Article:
- Social Security redistributes income from:
- Higher earners to lower earners
- Singles and two-earner couples to one-earner couples
- Workers with longer working lives to those with shorter working lives
- The current structure of Social Security may discourage work by providing poor returns on an additional year of work for many spouses and individuals with long working lives.
New projections from the Urban Institute, which were prepared for the Bipartisan Policy Center, underscore the redistributive nature of the Social Security system.
Social Security’s benefit formula is progressive, meaning that most individuals with lower lifetime earnings receive more from Social Security benefits than they paid into the program during their working years, while those with higher earnings pay more into the program than they receive back in benefits. This redistribution of income from higher earners to lower earners in retirement is responsible for the significant poverty reduction among older Americans enabled by Social Security.
The chart above also highlights another form of wealth transfer: the subsidy given to spouses who do not work, paid for by those who do. Currently, individuals are entitled to a benefit that is at least half the size of their spouse’s—regardless of their own work history. For one-earner couples, this provides substantially more benefits than the household paid in taxes. As the Social Security system matures, most households (except for those in the bottom lifetime-earnings quintile) will pay more in taxes than they will receive in benefits (i.e., ratios less than 1.0). The exception is single-earner couples, the majority of whom will continue to receive greater benefits than taxes paid.
The Social Security benefit formula also provides a better return to those with fewer years of earnings because it applies a progressive formula to the average earnings from an individual’s 35 highest earning years rather than each year individually. For example, a worker who earns $50,000 for 15 years will receive a greater return on each dollar paid in payroll taxes than one who earns the same annual amount for 30 years. Each additional year of earnings will lead to a smaller increase in eventual benefits than the year before, even if annual earnings stay constant. The chart below shows how the current benefit formula redistributes earnings from those with more years in the workforce to those with fewer.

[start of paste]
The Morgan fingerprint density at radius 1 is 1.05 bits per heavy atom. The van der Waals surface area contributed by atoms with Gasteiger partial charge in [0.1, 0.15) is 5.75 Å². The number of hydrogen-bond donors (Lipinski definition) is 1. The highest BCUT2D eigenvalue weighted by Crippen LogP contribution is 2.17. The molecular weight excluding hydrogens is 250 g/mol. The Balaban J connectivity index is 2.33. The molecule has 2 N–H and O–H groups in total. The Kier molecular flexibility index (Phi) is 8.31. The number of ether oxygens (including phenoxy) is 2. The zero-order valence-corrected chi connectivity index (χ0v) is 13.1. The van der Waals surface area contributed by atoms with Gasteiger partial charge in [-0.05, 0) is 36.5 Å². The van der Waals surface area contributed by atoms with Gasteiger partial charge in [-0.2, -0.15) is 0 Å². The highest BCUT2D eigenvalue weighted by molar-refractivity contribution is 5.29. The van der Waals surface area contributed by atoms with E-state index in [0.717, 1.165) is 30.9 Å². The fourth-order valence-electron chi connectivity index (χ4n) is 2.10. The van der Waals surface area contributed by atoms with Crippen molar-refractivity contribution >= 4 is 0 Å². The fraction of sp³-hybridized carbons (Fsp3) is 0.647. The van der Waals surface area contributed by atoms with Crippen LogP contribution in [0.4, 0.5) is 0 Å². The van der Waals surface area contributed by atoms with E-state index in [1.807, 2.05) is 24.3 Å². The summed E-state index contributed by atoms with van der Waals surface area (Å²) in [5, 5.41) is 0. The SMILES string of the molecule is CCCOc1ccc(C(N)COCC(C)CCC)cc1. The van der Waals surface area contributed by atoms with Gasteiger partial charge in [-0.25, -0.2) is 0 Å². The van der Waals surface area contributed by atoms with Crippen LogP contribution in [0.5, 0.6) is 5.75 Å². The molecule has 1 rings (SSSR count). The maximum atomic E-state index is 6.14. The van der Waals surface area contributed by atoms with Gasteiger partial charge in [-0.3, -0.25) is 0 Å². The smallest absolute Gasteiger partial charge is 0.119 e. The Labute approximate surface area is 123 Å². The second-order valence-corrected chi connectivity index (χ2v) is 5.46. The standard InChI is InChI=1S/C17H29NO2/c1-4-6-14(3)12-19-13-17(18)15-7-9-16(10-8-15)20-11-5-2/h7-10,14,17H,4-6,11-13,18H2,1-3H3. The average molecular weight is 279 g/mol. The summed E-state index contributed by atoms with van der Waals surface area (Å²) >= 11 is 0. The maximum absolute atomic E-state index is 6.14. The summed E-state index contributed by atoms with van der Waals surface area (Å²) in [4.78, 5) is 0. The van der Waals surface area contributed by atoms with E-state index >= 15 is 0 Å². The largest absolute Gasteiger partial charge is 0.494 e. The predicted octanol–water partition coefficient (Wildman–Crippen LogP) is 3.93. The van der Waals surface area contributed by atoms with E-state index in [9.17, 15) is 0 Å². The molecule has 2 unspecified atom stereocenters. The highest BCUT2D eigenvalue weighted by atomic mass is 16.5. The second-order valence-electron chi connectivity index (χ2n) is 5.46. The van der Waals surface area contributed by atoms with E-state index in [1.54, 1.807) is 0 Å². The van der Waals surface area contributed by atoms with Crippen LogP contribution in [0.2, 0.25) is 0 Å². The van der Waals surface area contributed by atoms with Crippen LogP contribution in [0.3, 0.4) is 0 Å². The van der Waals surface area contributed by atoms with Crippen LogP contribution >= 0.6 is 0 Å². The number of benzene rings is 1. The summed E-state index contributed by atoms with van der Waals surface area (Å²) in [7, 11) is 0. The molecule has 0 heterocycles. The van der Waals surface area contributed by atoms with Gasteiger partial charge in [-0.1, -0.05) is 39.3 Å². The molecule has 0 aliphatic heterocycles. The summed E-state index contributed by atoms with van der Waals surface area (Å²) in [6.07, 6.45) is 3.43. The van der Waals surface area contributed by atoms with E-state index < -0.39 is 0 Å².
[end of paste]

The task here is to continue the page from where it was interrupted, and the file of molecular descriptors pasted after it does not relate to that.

Work incentives are weakened further because the benefit formula only accounts for an individual’s 35 highest earning years. Individuals who have worked for 35 years or more will see little or no increase in their future Social Security benefit for working additional years but will still owe full payroll taxes on their earnings. This may serve as a disincentive for them to remain in the workforce.
The weak work incentives of the benefit formula also undermine the progressivity of Social Security. While most individuals with short working lives are lower-income, some are higher-income individuals who simply chose to spend fewer years in the workforce. For example, an individual who earns $100,000 for 15 years will receive the same benefit as a worker who earned $50,000 for 30 years.1 This is an odd result for a program that uses a highly progressive benefit formula, as presumably a high-income individual who works for only 15 years has other resources than Social Security to finance retirement.
At some point in the near future, policymakers will need to change Social Security to ensure the financial sustainability of the program. As part of those reforms, they might consider the work incentives of the program and target benefits to individuals who have both earned their benefits and need those benefits the most.
Note: These projections assume that benefits are limited to levels payable with existing financing sources and that the benefit structure is otherwise unchanged. Under current projections , the Social Security Old-Age and Survivors Insurance Trust Fund will be exhausted by 2035, at which point program revenue could finance 77 percent of scheduled benefits.
1 If an individual does not have at least 35 years of earnings, the missing years are counted as zeroes.